They are a garland to grace your head
and a chain to adorn your neck. — Proverbs 1:9
A lesser known Jewish practice of hospitality is called “escorting guests.” This means that after you have fed and cared for friends or family in your home, your duties as the host are not over yet. As the guests leave, we are required to escort them through the door and beyond. In earlier generations, the host would often walk his guests part of the way to their home or even all the way.
This beautiful practice extends our care for our guests beyond the minimum norm and sends a message of love. I have fond memories of my grandfather, who was scrupulous with his observance of this directive. We would never leave his home without him following us to the car and waiting as we pulled out of the driveway until he couldn’t see us anymore.
This practice is learned from Abraham, who excelled at hospitality. After Abraham hosted three strangers and served them an elaborate meal, Scripture reads: “Abraham walked along with them to see them on their way” (Genesis 18:16). Aside from expressing love for our guests, escorting them is also an expression of concern. While our roads are mainly safe today, for most of history, traveling could be quite dangerous. When the host escorted his guests, he was also helping to ensure their safety.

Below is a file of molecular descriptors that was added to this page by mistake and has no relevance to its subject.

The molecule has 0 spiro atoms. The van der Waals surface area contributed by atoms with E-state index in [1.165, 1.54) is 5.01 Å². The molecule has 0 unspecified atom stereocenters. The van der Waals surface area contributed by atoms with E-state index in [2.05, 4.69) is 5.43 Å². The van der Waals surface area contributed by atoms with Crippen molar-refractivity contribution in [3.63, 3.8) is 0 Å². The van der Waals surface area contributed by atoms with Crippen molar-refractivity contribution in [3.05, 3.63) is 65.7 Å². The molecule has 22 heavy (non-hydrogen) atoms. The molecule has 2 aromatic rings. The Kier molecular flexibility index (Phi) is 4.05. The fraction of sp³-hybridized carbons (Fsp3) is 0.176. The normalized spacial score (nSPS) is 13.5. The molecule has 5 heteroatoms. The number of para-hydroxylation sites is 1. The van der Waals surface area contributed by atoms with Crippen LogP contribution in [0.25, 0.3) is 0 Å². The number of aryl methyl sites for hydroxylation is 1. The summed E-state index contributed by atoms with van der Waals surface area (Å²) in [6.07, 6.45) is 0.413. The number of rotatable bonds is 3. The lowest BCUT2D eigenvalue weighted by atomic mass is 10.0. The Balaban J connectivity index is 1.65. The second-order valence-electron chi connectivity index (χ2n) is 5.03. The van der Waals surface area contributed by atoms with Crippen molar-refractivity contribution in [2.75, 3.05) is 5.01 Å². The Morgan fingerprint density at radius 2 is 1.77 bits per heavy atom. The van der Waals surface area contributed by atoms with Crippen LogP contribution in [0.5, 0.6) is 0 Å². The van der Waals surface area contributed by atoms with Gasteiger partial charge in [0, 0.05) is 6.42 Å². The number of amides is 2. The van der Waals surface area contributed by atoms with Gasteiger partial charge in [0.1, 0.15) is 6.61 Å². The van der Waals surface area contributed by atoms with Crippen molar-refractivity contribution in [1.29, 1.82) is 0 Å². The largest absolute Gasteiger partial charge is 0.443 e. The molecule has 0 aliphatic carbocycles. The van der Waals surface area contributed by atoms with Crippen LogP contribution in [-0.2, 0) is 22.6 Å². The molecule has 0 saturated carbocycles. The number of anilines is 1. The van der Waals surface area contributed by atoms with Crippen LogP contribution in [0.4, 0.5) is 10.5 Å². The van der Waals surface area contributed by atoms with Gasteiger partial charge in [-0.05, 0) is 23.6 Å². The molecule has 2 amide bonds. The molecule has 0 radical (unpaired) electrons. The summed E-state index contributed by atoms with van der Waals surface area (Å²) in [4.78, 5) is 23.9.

The Hebrew word for “escort” is levaya and that very same word is used in the following verse from Proverbs: “They are a garland to grace your head . . .” Referring to words of Torah, Proverbs calls them a levaya to grace our head. The Jewish sages explain that this teaches us when a person has no choice but to travel without an escort, the words of the Bible are his or her companion. They accompany us, protect us, and guide us.
While it’s wonderful to have companions in life who walk beside us and escort us through the twists and turns of our journey, there are times when we find ourselves alone. And what about those who are almost always alone? The widow, the orphaned, the lonely, the sick? Who accompanies them through life? How do we find comfort when on our own?
This verse from Proverbs teaches us that we are never alone with the Bible by our side. Its words are our companion. Its teachings are our guide. Its messages, a source of love. When there is no one to show us the way, God’s Word will direct us. When there is no one to help us maneuver through the dangers of life, the Bible will protect us. Just as a garland surrounds a head, let God’s Word surround our soul. Then, we will walk protected, directed, and loved.
With prayers for shalom, peace,
Rabbi Yechiel Eckstein
Founder and President